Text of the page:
Humans hardly invented fire, and yet if we travel back far enough in time, we encounter a time before the flame.
Remember, three ingredients are necessary for fire. As the boss is quick to remind us, you can't start a fire without a spark -- a heat source -- and that has been with us in the form of lightning strikes, volcanic activity, sparking rocks and meteorites throughout Earth's deep history.
Yet it wasn't till 540 million years ago, the beginning of the Paleozoic Era, that photosynthetic organisms terraformed the planet's atmosphere into an oxygenated balance capable of providing that necessary second ingredient: oxygen.
The third ingredient is fuel, and according to environmental ecologists Juli G Pausas and Jon E Keeley in "A Burning Story: The Role of Fire in the History of Life," it was indeed the last ingredient available, since terrestrial plant matter was scarce in this early age. The earliest evidence of charred vegetation dates back to a mere 440 million years ago.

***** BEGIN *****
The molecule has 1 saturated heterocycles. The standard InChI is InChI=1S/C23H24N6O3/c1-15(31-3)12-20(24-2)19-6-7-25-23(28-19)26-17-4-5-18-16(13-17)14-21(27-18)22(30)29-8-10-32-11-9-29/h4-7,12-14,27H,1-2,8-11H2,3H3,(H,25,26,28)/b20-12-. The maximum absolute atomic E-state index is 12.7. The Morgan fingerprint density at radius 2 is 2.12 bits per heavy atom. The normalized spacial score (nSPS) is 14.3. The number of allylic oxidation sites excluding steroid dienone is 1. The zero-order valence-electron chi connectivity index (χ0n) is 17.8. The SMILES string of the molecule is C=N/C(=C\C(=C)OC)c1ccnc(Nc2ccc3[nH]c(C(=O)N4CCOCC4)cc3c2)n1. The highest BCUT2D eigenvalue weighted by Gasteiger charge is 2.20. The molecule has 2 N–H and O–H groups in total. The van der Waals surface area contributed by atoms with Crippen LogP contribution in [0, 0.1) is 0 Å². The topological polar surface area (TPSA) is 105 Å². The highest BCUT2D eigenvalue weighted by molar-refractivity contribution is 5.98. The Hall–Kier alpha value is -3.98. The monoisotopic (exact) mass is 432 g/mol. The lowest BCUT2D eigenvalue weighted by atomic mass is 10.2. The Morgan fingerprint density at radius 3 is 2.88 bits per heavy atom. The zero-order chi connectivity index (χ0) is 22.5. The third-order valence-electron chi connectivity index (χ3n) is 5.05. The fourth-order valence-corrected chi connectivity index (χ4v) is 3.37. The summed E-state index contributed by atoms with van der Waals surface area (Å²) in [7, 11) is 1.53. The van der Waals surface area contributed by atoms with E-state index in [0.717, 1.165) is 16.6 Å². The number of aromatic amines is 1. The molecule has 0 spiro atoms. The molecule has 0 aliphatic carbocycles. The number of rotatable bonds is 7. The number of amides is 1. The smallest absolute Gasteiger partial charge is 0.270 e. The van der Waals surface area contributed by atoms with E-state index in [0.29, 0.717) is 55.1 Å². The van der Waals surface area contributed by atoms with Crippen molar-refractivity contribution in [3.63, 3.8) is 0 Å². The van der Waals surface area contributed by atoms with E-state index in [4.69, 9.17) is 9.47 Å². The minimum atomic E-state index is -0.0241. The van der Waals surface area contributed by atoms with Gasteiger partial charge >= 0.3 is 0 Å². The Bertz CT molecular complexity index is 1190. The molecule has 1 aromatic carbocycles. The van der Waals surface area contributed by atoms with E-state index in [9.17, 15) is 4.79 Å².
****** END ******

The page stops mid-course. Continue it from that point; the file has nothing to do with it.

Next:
And so fire came to define the New Earth -- geologic ages in which fluctuating oxygen levels contributed to the rise and fall of terrestrial burn rates. Make no mistake: cyclical wildfires shaped our world, playing an integral part in the evolution of flora and fauna.
When humans harnessed the power of fire, they began a long and destructive history. They ate. They expanded into new environments. They increased fire frequency and its destructiveness to ecosystems. Because while organisms don't adapt to tolerate fire itself, they do adapt to roll with particular regimes of fire -- surviving and sometimes thriving in the wake of naturally-occurring burns. Deviations from those regimes can prove devastating for the species that evolved to bounce back in the wake of forest and grassland burns.